The Lichtenstein family lived in the castle until the year 1567, after which it was neglected. More than a century later (in 1687), the last heir of the Lichtenstein family died in the Great Turkish War, making the castle the property of the Habsburg family. Unfortunately, the Habsburg family did not maintain the castle either, which caused it to fall into the possession of King Frederick I of Württemberg, who is 1802, decided to dismantle the entire building and replace it with a hunting lodge.
When the German novelist Wilhelm Hauff published his historical novel Lichtenstein in 1826, giving the original castle of Lichtenstein a significant role, Count Wilhelm von Urach bought the hunting lodge from his cousin and started to reconstruct the original fortress.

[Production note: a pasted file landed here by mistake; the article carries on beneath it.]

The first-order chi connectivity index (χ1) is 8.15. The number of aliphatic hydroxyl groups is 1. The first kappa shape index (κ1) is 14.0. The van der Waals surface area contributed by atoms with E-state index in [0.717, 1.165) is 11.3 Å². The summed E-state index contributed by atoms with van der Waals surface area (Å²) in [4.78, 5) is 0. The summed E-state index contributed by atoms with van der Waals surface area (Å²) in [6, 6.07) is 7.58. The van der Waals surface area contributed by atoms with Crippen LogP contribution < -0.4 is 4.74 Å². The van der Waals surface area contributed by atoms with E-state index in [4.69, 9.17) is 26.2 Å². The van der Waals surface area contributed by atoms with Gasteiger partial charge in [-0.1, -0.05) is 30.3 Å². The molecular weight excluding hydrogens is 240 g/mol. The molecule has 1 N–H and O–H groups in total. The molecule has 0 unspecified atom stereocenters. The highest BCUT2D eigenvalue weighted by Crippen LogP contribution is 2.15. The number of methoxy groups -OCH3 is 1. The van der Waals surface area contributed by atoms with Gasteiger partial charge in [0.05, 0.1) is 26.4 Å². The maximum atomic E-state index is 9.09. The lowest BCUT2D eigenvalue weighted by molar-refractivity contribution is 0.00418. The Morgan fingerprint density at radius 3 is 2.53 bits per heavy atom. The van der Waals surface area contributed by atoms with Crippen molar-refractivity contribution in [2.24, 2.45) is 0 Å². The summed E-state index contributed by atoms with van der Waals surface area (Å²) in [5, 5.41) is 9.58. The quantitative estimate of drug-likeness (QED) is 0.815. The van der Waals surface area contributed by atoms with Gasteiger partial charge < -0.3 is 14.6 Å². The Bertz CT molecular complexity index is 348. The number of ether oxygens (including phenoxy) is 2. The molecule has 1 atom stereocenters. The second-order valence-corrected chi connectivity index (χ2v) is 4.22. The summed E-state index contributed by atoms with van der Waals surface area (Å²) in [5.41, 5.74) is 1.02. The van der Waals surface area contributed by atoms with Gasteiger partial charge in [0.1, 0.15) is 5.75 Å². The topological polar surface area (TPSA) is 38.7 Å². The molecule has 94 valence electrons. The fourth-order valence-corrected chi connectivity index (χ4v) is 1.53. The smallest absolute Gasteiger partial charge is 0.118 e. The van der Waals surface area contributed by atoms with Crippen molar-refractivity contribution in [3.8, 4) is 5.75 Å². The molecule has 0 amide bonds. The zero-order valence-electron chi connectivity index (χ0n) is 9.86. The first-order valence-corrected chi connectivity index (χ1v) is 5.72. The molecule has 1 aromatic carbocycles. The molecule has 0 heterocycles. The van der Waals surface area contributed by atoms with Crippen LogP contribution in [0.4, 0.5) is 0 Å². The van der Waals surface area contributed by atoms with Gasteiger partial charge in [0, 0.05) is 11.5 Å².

The new castle was built on the ancient foundations of the 1390 castle and was built three stories tall. The castle got a courtyard, surrounding walls, and various adjacent buildings and facilities to protect the castle.
The new neo-Gothic castle was finally inaugurated in 1842, with a ceremony that even included the king.
In 1848, Count Wilhelm improved the castle’s defenses and fortified the castle even more through various caponiers and cannons. The castle continued to be expanded after Count Wilhelm’s death; the Ducal Palace and the old groundskeeper’s house were added in 1901.
The castle survived World War II with a bit of luck: an American tank passed through the valley and fired directly at the main tower. Fortunately, the shell failed to explode, which saved the great building from destruction. The castle tower still has a hole in its plaster as a reminder of where this cannonball struck.
Today the Dukes of Urach still own the castle; however: it is managed by the Wüstenrot Foundation and the Community Fund for the Preservation of Lichtenstein Castle. They also took the lead in the restorations of 1980 and 2002, where the castle got its current appearance.